NRAS-mutant melanoma

Patients whose tumors test positive for an NRAS mutation (NRAS+) but not for a BRAF mutation (BRAF-) certainly have fewer treatment options than those whose tumors are BRAF-positive. NRAS mutations are encountered in about 20% of melanomas, and there are no effective targeted drugs for this subgroup. The only targeted drug that has shown promise in NRAS+ melanoma is binimetinib, a MEK inhibitor. In a trial for patients who were either untreated or had not responded to immune checkpoint drugs, binimetinib produced responses in 45% of patients; of those receiving only dacarbazine, a standard chemotherapy, just 9% responded. However, binimetinib prolonged overall survival by just 1.3 months compared to dacarbazine—not exactly an impressive improvement, which is apparently why the manufacturer of binimetinib withdrew its application for FDA approval of the drug.

Other trials are testing immune checkpoint drugs combined with MEK inhibitors for patients whose melanomas have no BRAF mutations (of which a substantial proportion have mutated NRAS). No results of these trials have yet been reported. Meanwhile, a very small study reported a response rate of 45% to combination of atezolizumab (anti-PD-L1) and cobimetinib in BRAF- melanoma patients. Additional trials testing durvalumab or pembrolizumab with trametinib have not posted results yet.

Regardless of specific tumor mutations, much hope lies in the clinical exploration of combinations of drugs that activate the immune system in different ways. Numerous immune checkpoint drugs work by activating the immune system. However, unlike the anti-PD-1 and anti-CTLA4 drugs discussed above, which remove inhibitory signals from the immune system’s T cells so they can attack cancer cells, newer drugs actually activate T cells by binding to positive regulatory proteins on these cells. Other new drugs aim to eliminate inhibitory signals created in the tumor microenvironment, such as those produced by different types of inflammatory cells or regulatory T cells. I would refer the interested reader to this excellent overview of these new drugs, which are now being tested against metastatic melanoma in numerous phase I trials.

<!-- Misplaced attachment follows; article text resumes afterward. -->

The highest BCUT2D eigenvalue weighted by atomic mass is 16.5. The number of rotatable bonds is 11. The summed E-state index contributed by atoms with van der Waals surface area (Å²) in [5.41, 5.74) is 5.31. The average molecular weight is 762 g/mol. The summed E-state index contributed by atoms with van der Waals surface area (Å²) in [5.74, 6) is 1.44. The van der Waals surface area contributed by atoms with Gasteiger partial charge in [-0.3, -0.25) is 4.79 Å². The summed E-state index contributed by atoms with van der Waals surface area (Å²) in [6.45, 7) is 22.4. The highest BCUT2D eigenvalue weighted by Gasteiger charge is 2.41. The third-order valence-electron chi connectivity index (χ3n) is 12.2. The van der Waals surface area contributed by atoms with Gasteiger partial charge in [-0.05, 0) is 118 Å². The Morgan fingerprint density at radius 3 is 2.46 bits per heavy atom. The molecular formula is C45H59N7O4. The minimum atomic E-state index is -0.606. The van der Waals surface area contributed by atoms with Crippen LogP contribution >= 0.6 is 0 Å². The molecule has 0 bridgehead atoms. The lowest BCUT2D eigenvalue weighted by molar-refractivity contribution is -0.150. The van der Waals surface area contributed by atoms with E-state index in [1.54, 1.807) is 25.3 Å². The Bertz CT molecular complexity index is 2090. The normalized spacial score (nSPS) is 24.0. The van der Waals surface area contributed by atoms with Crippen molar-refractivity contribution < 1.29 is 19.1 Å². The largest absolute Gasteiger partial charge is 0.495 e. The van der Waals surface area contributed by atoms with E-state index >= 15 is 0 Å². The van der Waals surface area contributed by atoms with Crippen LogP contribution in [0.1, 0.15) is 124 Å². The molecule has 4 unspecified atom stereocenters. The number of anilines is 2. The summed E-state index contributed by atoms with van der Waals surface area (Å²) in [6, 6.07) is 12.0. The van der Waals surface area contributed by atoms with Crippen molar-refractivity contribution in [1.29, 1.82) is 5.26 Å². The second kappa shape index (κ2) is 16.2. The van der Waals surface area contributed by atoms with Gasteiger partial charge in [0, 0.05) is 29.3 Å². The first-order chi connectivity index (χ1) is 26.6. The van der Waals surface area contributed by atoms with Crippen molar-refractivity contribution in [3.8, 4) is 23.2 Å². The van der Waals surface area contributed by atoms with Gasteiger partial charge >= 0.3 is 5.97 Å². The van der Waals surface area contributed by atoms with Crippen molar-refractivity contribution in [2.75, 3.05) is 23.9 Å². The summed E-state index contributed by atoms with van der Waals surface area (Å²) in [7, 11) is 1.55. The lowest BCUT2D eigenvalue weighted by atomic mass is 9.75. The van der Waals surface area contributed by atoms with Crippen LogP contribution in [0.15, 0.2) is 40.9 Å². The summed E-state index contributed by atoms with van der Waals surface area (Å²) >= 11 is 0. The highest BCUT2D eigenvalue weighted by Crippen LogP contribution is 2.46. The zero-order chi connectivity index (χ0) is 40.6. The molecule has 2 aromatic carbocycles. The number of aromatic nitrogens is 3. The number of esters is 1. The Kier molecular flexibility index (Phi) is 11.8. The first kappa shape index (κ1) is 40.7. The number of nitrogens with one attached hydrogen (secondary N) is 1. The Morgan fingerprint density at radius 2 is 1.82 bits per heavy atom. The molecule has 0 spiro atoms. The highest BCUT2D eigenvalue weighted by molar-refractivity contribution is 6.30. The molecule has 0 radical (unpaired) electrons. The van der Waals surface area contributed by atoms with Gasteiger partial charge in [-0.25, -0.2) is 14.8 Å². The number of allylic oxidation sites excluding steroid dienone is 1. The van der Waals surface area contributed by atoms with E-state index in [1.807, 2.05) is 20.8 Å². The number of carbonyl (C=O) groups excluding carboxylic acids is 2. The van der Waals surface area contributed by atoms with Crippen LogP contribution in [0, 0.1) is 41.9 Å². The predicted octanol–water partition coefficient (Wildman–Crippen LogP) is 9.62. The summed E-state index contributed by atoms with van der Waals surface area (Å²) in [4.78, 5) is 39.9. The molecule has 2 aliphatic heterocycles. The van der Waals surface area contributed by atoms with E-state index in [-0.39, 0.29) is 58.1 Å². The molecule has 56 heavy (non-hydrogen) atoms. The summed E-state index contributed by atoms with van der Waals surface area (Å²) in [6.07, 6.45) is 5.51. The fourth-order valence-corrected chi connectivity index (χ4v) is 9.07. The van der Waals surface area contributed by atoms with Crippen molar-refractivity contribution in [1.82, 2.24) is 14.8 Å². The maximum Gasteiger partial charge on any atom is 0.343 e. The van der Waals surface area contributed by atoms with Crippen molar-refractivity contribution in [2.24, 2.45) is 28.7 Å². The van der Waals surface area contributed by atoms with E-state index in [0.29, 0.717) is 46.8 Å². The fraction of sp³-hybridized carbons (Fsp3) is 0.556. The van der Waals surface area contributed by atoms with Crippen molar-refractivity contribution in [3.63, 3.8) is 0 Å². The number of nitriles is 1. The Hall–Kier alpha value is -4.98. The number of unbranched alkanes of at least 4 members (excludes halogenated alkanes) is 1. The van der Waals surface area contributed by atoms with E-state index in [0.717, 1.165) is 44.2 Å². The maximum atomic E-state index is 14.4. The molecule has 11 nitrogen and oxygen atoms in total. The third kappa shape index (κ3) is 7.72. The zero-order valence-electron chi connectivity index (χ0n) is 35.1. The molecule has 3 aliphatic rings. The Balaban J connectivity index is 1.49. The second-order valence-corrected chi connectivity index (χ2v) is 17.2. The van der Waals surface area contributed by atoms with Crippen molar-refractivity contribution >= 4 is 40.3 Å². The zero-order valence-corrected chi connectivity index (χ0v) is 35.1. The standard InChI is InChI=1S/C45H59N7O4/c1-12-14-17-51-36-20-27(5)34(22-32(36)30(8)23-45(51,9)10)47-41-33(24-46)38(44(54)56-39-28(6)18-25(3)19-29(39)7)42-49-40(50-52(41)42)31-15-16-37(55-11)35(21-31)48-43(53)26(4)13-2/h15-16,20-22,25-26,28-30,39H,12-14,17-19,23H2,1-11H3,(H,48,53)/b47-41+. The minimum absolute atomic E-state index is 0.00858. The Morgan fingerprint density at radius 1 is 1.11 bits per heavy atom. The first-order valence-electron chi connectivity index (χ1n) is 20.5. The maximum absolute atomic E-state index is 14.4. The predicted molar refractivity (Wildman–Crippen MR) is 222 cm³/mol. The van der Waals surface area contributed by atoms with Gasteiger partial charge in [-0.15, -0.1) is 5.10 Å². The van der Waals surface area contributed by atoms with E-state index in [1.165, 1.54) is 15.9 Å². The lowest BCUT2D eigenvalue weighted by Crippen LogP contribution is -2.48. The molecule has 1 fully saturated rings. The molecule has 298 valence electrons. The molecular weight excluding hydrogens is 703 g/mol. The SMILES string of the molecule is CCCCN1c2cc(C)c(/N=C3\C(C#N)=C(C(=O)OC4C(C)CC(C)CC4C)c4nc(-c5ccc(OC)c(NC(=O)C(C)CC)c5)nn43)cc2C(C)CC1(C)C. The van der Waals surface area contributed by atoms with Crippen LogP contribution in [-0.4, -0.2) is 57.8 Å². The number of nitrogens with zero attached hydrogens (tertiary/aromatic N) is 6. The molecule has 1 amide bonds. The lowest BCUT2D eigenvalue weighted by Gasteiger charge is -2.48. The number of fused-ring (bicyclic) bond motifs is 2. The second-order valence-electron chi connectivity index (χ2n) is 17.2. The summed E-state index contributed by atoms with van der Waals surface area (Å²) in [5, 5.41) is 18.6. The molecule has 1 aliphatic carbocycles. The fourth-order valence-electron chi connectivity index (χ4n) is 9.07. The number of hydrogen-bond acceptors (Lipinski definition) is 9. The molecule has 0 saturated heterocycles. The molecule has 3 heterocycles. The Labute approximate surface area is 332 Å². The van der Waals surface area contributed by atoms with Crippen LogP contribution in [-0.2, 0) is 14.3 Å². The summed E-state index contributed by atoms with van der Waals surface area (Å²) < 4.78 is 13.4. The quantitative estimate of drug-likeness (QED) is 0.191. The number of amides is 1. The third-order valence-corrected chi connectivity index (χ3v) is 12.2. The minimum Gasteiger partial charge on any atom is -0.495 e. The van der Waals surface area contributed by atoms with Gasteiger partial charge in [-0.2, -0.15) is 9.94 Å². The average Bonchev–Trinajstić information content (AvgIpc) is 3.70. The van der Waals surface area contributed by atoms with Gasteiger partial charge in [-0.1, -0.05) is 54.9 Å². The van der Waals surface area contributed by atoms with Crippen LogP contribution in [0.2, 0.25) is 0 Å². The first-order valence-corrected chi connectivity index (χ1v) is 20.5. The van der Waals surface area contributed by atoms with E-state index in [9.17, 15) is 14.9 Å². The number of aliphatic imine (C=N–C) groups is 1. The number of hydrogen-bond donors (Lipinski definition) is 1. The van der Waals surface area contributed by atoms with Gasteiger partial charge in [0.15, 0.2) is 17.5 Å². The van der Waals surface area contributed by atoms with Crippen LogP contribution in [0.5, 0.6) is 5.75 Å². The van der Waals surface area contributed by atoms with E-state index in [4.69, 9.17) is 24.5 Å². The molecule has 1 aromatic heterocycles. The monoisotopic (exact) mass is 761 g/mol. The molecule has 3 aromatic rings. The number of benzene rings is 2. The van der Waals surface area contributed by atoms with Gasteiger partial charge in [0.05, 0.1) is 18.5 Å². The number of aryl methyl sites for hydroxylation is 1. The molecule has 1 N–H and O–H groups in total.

Super Patient: Peter Fortenbaugh Faces the Uncertainty of Pioneering Melanoma Treatment


In spring of 2014, Peter Fortenbaugh noticed what appeared to be a tick that had bitten his lower calf. “It turned out not to be a tick, but it didn’t really go away,” he says.

The spot began to grow and bulge, and in October, Peter showed it to his primary care doctor, who referred him to a dermatologist to remove it. At the time, Peter recalls, it did not occur to him that the growth could be serious.

“I was actually very concerned about skin cancer because I spent a lot of time out in the sun sailing,” Peter says. “I put on a tremendous amount of sunscreen and protection, but never on my legs…I never connected the dots.”

However, a biopsy of the growth came back positive for melanoma. Peter, who lives in Palo Alto, California, with his wife and three children, immediately reached out to several doctors in the San Francisco Bay Area, and all had the same advice: “Take it out, take a biopsy.” Continue reading…


Immunotherapy, MEK Inhibitor Combo Effective for BRAF Wild-Type Melanoma

Excerpt:

“The combination of atezolizumab (Tecentriq) and cobimetinib (Cotellic) may lead to a higher overall response (ORR) and a longer progression-free survival (PFS) than either agent alone in patients with metastatic melanoma, according to findings presented at the 2016 Society for Melanoma Research (SMR) Annual Meeting.

“The findings were part of a phase Ib dose-escalation and dose-expansion study, which looked at the PD-L1 inhibitor and MEK inhibitor together in advanced solid tumors. Data on a cohort of 22 patients with ocular melanoma (n = 2) and non-ocular melanoma (n = 20) was presented at the meeting. Among patients in the non-ocular cohort, the ORR was 45% and the disease-control rate (complete response, partial response, and stable disease) was 75%. Median PFS was 12 months (95% CI, 2.8-16.7).”

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Atezolizumab Combos Highly Effective for Advanced Melanoma

Excerpt:

“The addition of the PD-L1 inhibitor atezolizumab (Tecentriq) to the MEK inhibitor cobimetinib (Cotellic) and the BRAF inhibitor vemurafenib (Zelboraf) induced a high response rate for patients with BRAF-mutant unresectable melanoma, according to findings from a phase Ib study presented at the 2016 Society for Melanoma Research Annual Meeting.

“At the data cutoff of June 15, 2016, 30 patients had received ≥1 dose of atezolizumab. The response rate with the triplet was 83%, which included 3 complete responses (10%) and 21 partial responses. Overall, 29 of the 30 patients were evaluable for response, with just 1 patient experiencing primary progressive disease. At the time of the analysis, median duration of response and progression-free survival were not yet reached.”